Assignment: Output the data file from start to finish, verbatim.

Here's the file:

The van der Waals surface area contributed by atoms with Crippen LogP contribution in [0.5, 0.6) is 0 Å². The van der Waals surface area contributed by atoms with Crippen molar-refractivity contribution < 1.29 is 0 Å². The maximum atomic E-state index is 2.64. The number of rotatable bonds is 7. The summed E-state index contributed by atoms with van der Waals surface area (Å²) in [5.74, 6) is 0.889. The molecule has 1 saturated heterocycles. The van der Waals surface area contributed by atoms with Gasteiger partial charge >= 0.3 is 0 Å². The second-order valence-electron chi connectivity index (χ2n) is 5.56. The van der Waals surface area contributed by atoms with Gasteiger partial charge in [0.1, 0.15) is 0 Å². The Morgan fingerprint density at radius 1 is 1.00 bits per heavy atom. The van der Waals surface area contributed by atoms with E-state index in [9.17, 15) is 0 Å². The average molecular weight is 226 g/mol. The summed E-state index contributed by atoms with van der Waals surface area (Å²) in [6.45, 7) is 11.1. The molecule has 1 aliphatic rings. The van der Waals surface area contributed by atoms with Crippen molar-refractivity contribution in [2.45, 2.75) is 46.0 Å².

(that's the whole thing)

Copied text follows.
The van der Waals surface area contributed by atoms with Crippen LogP contribution in [0.5, 0.6) is 0 Å². The van der Waals surface area contributed by atoms with Crippen molar-refractivity contribution < 1.29 is 0 Å². The maximum atomic E-state index is 2.64. The number of rotatable bonds is 7. The summed E-state index contributed by atoms with van der Waals surface area (Å²) in [5.74, 6) is 0.889. The molecule has 1 saturated heterocycles. The van der Waals surface area contributed by atoms with Gasteiger partial charge >= 0.3 is 0 Å². The second-order valence-electron chi connectivity index (χ2n) is 5.56. The van der Waals surface area contributed by atoms with Gasteiger partial charge in [0.1, 0.15) is 0 Å². The Morgan fingerprint density at radius 1 is 1.00 bits per heavy atom. The van der Waals surface area contributed by atoms with E-state index in [9.17, 15) is 0 Å². The average molecular weight is 226 g/mol. The summed E-state index contributed by atoms with van der Waals surface area (Å²) in [6.45, 7) is 11.1. The molecule has 1 aliphatic rings. The van der Waals surface area contributed by atoms with Crippen molar-refractivity contribution in [2.45, 2.75) is 46.0 Å².